Photography Project on Flickr

11 10 2008

LRA victim

Originally uploaded by Nick Anderson

This is one of the 800+ images posted to the Artists Against Corruption Group on Flickr as part of our first photography based project.

From the images posted we will select a collection for an exhibition and book. The aim will be to put a human face on the abstract concept of corruption. Also, to show the scale of the problem, the vast range of consequences, and its connection with poverty in particular.

Professional & Amateur photographers are invited to participate. If their images are then selected for use in the exhibition we will first seek written permission.

The image shown is of a Ugandan boy that was a victim of the atrocities carries out by the Lords Resistance Army lead by Joseph Kony who I have previously profiled on this blog.

Kony and the LRA are still active. Recent reports say he has set up six new bases in northern DR Congo and is running diamond mines in the Central African Republic. The LRA are notorious for abducting children and mutilating victims.

In Sudan the LRA were hired and supported by the Sudanese Government of Omar Hasan Ahmad al-Bashir who is also responsible for the Darfur crisis today.

The International Criminal Court (ICC) has issued arrest warrants for Kony and other LRA members. There are 33 charges, 12 counts are crimes against humanity, which include murder, enslavement, sexual enslavement and rape. There are another 21 counts of war crimes which include murder, cruel treatment of civilians, intentionally directing an attack against a civilian population, pillaging, inducing rape, and forced enlisting of children into the rebel ranks.

Photo by Nick Anderson
Click the link for a profile of Joseph Kony

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Sudan is Critical

5 10 2008

Today Reuters reports that the foreign minister of Sudan has criticized both US vice presidential contenders, Biden & Palin. They expressed support for the idea of a flying ban over the Darfur region in their recent TV debate.

Sudanese foreign ministry spokesman Ali al-Sadig on Sunday said an air ban would be ineffective because the Sudanese armed forces are only using government planes and helicopters to fight bandits and protect humanitarian convoys.

The Darfur conflict has killed 200,000 – 300,000 and driven more than 2.5 million from their homes, say international experts. Khartoum puts the death toll at 10,000.

Opinion

As I have reported in earlier posts the Darfur situation was recognized as genocide by the Busy administration as long ago as 2004. In September 2004 Secretary Powell officially invoked the term “genocide” to describe what was going on there in testimony before the U.S. Senate Committee on Foreign Relations, and  President Bush (white House Press Release, September 9, 2004).

Despite calling it a genocide the U.S. and the rest of the world have taken no effective action to date. UN forces there have no mandate to engage. They are there to observe and offer humanitarian aid. This is a repeat of Rwanda.

A no fly zone would at least show some action was being taken, but not nearly enough. Enforcement of the International Criminal Court’s prosecution of Sudan’s president, Omar al-Bashir, for alleged genocide and crimes against humanity would also be a step in the right direction.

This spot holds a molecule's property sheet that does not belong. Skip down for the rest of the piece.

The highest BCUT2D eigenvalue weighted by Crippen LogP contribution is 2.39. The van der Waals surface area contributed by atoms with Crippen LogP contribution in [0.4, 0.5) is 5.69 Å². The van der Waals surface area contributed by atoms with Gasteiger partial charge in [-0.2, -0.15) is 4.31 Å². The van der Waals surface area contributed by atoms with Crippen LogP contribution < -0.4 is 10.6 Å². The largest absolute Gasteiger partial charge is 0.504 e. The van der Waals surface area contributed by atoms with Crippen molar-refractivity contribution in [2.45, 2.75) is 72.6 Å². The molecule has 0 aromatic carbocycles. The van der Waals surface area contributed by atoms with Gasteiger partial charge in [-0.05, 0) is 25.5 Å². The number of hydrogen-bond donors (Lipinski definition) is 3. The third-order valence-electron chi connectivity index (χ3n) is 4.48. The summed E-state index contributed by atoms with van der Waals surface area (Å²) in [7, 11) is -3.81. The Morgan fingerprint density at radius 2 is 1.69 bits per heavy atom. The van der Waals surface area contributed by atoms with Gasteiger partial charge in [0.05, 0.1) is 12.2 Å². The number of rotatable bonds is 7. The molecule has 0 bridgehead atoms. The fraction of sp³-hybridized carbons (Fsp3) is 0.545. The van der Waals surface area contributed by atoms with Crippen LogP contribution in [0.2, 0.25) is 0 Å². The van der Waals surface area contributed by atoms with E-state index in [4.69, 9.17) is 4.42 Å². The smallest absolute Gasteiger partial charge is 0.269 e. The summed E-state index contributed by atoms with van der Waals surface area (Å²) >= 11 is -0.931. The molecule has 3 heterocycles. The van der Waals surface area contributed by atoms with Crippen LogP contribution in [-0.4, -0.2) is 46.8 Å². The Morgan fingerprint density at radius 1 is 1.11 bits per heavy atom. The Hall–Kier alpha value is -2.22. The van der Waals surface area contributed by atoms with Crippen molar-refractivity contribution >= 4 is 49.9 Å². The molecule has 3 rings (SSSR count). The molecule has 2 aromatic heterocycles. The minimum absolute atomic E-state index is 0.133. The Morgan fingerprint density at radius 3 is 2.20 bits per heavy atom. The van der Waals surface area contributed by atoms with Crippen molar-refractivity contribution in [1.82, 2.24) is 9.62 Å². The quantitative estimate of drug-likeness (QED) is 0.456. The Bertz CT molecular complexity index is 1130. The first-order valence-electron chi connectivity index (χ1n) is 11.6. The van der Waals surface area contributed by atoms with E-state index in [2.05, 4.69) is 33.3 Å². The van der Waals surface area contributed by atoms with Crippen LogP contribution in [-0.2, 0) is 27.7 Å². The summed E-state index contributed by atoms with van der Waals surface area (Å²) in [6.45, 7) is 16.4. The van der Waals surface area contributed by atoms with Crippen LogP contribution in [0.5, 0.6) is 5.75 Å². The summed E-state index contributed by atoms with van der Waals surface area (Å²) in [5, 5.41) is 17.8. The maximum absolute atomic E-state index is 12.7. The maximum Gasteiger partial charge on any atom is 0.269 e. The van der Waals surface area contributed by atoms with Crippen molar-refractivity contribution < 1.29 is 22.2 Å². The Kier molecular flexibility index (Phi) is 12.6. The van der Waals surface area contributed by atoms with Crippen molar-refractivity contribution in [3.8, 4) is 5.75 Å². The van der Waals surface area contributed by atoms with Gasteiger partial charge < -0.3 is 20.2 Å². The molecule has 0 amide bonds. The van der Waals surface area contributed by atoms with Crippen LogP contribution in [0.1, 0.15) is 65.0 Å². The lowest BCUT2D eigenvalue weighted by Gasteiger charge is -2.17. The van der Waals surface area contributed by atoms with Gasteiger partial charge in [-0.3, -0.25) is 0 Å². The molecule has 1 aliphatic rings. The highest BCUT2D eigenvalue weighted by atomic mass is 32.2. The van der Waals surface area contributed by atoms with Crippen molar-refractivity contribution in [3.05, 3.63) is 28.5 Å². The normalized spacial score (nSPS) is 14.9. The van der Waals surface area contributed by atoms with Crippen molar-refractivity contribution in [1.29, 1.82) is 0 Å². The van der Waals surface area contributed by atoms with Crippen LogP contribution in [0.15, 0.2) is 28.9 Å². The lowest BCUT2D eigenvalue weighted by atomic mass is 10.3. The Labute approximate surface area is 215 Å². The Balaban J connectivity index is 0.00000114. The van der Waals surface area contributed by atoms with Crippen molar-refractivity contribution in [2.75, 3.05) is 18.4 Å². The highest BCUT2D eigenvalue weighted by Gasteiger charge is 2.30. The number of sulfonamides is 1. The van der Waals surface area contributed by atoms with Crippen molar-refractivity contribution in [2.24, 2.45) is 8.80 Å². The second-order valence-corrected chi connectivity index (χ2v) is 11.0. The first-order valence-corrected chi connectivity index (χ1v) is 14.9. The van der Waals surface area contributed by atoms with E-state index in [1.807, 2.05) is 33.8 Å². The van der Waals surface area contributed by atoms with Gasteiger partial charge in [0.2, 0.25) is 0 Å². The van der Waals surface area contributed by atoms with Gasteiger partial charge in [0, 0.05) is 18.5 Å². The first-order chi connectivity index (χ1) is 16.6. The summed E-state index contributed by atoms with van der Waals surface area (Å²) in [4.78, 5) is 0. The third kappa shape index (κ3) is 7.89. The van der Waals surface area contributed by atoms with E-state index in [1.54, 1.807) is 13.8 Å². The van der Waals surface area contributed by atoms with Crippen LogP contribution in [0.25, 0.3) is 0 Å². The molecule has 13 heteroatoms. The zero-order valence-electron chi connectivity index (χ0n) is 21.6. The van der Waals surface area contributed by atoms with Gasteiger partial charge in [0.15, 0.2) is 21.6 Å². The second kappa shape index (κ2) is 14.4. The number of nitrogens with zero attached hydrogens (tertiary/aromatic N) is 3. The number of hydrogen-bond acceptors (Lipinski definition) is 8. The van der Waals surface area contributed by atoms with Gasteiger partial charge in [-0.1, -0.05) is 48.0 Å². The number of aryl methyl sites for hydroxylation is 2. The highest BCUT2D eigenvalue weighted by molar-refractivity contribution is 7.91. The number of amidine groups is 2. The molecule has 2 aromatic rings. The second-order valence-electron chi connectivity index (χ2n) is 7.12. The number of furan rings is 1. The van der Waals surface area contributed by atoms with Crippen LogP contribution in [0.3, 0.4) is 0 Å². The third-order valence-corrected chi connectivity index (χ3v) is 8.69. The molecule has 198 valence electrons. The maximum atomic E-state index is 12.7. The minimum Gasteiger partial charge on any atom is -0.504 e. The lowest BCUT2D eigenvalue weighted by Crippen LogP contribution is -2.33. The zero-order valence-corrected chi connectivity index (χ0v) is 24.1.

Incredibly, and despite all the evidence the no fly zone is only a possibility with pathetic arguments being made against it, and apparently THE UN Security Council is under pressure to suspend the International Criminal Court’s prosecution of Bashir according to a report in the Economist, which I reported here last week.

The charges may be dropped because, of the Security Council’s five permanent members, three – China, Russia and the United States—refused to sign up to the International Criminal Court. Coincidentally Russia and China have huge financial interests in Sudan and are actively supporting the regime, and in-directly the genocide. I reported on this before – China is Fueling the War in Darfur.

the 53-member African Union (AU) and the 56-member Organization of the Islamic Conference (OIC) have also demanded that the Security Council suspend proceedings against Mr Bashir. As the author of the Economist article rightly points out several members of the AU abd OIC, “no doubt fearing that it could be their turn next”, to face the International Criminal Courts.

It is also interesting that Republican vice presidential candidate Sarah Palin in her electioneering today accused Obama of “palling around with terrorists”. She could equally suggest that, by their unwillingness to act to stop what they themselves describe as genocide, the republican party, the President, and the United states are also guilty of “palling around with terrorists.”





Saving the President

26 09 2008

THE UN Security Council is under pressure to suspend the International Criminal Court’s prosecution of Sudan’s president, Omar al-Bashir, for alleged genocide and crimes against humanity, according to a report in the Economist magazine today.

Unsurprisingly, Mr Bashir does not like the charge at all, and nor do the rest of his peers in the 53-member African Union (AU) and the 56-member Organization of the Islamic Conference (OIC). Both groups have demanded that the Security Council suspend proceedings against Mr Bashir. As the author of the article rightly points out several members of the AU abd OIC, “no doubt fearing that it could be their turn next”.

Further increasing the pressure on the ICC if it does indict Mr Bashir (a decision is expected in November), several AU and OIC members, who together account for a third of the ICC’s 108 states parties, have threatened to pull out of the court.